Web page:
Mother of slain man asks prosecutors to drop death penalty
Prosecutors withdrew the death penalty Monday for a man convicted of fatally shooting of 22-year-old Mike Portaro outside a tavern in the northwest valley after Portaro’s mother said she did not want to see another death.
February 23, 2015 - 5:01 pm
Prosecutors withdrew the death penalty Monday for a man convicted of fatally shooting of Mike Portaro, 22, outside a tavern in the northwest valley after Portaro’s mother said she did not want to see another death.
Brandon Hill was convicted last week in the March 2011 slaying outside the Tenaya Creek Brewery at 3101 N. Tenaya Way. Portaro, a 2006 graduate of Faith Lutheran Junior/Senior High School, was at the bar’s parking lot selling tickets to a show at Daddy Mac’s restaurant in Henderson, where his hip-hop group, Ekoh, was to perform.
On Monday, Cynthia Portaro approached prosecutors, who were seeking capital punishment from a jury, and said she did not want to see Hill sentenced to death. In turn, a judge is expected to decide Hill’s fate, and prosecutors said they plan to ask for life in prison without the possibility of parole.
“I personally didn’t want to see another person die,” Portaro said afterward and then hugged members of Hill’s family.
Hill had apologized to the victim’s family in court after the jury found him guilty of first-degree murder, robbery with use of a deadly weapon and grand larceny auto.
“I got what I wanted — an apology from Brandon,” Cynthia Portaro said. “I felt a sense of relief that there is no hatred, animosity, anger. Because if you live in Christ, you cannot live with those things.”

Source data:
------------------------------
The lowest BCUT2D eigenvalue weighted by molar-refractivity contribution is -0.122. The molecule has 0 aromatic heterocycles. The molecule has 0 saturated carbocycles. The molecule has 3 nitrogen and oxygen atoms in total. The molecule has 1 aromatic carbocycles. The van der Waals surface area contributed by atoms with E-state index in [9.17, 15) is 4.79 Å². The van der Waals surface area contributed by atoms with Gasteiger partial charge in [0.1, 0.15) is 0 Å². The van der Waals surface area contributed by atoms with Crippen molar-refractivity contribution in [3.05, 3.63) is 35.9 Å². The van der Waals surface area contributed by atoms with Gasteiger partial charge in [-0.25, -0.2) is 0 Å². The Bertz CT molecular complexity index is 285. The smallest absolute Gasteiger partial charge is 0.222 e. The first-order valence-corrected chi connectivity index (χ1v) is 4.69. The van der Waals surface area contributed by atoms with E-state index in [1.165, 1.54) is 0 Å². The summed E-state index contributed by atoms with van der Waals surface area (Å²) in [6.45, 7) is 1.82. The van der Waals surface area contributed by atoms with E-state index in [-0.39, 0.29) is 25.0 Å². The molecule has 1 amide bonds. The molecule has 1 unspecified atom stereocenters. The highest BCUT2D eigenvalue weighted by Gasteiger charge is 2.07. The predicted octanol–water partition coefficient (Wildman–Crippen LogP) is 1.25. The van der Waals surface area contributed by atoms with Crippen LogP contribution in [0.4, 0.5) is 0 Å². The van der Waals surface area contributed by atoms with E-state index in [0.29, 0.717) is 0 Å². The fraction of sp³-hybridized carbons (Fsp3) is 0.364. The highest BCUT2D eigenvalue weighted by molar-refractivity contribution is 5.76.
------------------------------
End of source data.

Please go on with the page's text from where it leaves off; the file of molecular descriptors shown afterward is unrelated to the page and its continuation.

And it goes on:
His defense lawyer, Joseph Abood, said he was surprised at how things played out in court Monday.
“I’ve never seen anything like it,” he said. “I’m completely satisfied with the outcome. And I’m just happy that the healing for everybody can start today. … He’s matured a lot since this killing, and I’m glad he’s finally able to recognize that he made a grave error and to know that he needs to apologize.”
Five months after Mike Portaro died, his sister Christina Portaro was killed in an ATV crash. Their father,Cynthia Portaro’s husband, died on Thanksgiving last year.
At Hill’s trial, prosecutors showed jurors surveillance video from the brew pub’s parking lot that appeared to show a young man wearing a hooded sweat shirt and white shoes and smoking a cigarette.
They also presented evidence that tied Hill directly to Mike Portaro’s slaying: a cigarette found outside the bar that had Hill’s DNA, Portaro’s blood on Hill’s shoes, the gun used in the slaying that was recovered near Hill during an April arrest and forensic evidence found inside Portaro’s car, which was stolen the night he was killed.
After her son was slain, Cynthia Portaro started Mourning Hope of Las Vegas, a support group to help herself and others cope with the loss of loved ones. The faith-based group meets at the International Church of Las Vegas, 8100 Westcliff Drive.
“I just help other families through trauma, give them hope, give them tools, guidance, comfort, love, support, knowing that if they can see me being able to do it, they can do it, too,” Portaro said. “It helps me to help others. I feel compassion for people who are going through it, the beginning stages of the journey. What I like to say is: how to get through something you will never get over. You don’t get over the tragic death or the loss of a loved one. But you can get through it with hope and faith in Christ.”
Contact reporter David Ferrara at email@example.com or 702-380-1039. Find him on Twitter: @randompoker